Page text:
- Quinnipiac women’s basketball eliminated by No. 1 UConn in NCAA Tournament
- Mutual respect
- Quinnipiac women’s basketball tops Miami to advance in NCAA Tournament
- Conor’s Column: Do the Bobcats have to live by the three?
- Chronicle Sports Staff makes 2018 March Madness picks
- Quinnipiac men’s ice hockey’s season ends at Cornell
- Quinnipiac men’s lacrosse cruises past Wagner, 11-3
- Feldman joins the century club
- Cait’s Column: No. 9 Quinnipiac men’s ice hockey trounced by No. 1 Cornell
- Dancing again
Editor Speaks Out: Bush-whacked in Iraq
The American voters have registered their dissatisfaction with the failures of the Republican-led Senate and House to do their jobs. Both branches of Congress have failed miserably to hold George W. Bush and his lackey advisors accountable on the American invasion of Iraq, and the administration’s subsequent arrogant refusal to admit that they knew Saddam Hussein did not have weapons of mass destruction. The American invasion of Iraq is nothing short of the worst American foreign policy in the history of the Republic.
No longer do I wonder why some people on this planet hate America, which enjoyed a well-deserved reputation built by a deep commitment to diplomacy and human rights – until Bush took office in January 2001. The only thing I consider more morally bankrupt than the American military’s torturing of Iraqi prisoners of war was Bush’s failure to take responsibility for these abominable actions and to condemn them. The president, for his part, initially reacted by declaring that the American soldiers’ abuse of Iraqi combatants at the Abu Ghraib prison “did not represent the America I know.”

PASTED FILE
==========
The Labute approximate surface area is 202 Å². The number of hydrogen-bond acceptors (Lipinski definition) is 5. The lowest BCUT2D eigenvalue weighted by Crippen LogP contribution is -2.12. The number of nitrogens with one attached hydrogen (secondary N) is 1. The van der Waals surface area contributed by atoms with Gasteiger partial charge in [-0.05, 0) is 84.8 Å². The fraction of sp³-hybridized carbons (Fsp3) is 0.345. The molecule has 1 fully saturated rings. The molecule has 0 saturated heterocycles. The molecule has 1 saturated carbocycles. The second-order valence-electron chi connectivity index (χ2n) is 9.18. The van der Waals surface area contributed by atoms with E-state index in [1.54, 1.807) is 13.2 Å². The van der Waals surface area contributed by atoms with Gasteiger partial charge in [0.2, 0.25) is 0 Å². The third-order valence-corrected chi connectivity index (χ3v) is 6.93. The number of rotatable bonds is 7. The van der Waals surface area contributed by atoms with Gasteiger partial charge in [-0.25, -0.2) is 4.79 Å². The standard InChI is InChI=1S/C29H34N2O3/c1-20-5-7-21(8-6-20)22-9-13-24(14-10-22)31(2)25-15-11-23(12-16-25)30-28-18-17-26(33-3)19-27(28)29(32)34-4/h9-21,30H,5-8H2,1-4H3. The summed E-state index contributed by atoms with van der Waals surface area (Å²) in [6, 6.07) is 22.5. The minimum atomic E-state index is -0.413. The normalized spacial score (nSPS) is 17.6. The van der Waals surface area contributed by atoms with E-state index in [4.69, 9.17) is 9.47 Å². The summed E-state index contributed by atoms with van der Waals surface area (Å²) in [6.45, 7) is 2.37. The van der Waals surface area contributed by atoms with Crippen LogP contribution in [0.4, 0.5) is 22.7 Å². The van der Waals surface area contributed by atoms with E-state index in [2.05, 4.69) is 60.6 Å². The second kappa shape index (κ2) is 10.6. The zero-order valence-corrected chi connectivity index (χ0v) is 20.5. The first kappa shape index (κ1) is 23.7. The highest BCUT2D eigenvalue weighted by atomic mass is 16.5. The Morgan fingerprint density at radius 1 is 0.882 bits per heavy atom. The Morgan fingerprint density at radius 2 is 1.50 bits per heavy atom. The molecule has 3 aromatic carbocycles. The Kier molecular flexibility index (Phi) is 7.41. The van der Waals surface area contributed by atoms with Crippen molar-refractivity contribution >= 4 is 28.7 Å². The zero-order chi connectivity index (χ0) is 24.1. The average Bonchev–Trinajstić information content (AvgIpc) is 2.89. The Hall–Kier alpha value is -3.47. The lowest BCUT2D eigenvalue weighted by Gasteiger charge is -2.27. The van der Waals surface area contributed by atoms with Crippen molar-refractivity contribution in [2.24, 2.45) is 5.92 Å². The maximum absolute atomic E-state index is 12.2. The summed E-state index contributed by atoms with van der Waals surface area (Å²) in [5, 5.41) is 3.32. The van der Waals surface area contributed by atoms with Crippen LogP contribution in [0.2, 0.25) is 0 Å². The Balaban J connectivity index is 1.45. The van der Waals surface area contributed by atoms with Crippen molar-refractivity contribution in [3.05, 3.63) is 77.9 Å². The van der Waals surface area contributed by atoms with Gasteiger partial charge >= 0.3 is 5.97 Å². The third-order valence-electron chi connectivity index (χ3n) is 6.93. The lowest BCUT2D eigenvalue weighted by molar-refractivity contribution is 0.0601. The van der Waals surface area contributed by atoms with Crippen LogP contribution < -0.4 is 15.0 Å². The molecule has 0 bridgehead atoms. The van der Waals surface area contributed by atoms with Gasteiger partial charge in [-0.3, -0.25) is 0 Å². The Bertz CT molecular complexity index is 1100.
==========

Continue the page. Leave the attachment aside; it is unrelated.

Excuse me, Mr. President. You are the commander-in-chief of the strongest nation in human history. Do you really think you can act as though you were not responsible for ensuring that your administration obeys international law?
Mr. President, I would sure like to know what does represent the America you know. Perhaps it involves the invasion of a sovereign nation based on the false declaration that its leader possessed weapons of mass destruction and that this leader was planning to attack another nation with those weapons. Perhaps it also involves the subsequent occupation of a nation for more than three and a half years, the destruction of the nation’s infrastructures, the facilitation of a civil war, and the unparalleled hubris displayed by your administration in your haughty refusal to concede your sheer failure in Iraq.
The only inkling of optimism I am able to glean from Bush today stems from his stated desire that he intends to work with the incoming Democrat-majority House and Senate. If Bush fails to live up to his word, I sure hope that Nancy Pelosi, the incoming Speaker of the House, and Harry Reid, the incoming Senate Majority leader, will do their jobs to check his power. The Congressional Democrats are immensely important in moving America forward in what will surely be a long road to reclaiming its moral righteousness and commitment to diplomacy that translated into its status as a beacon of freedom and human dignity in the international community.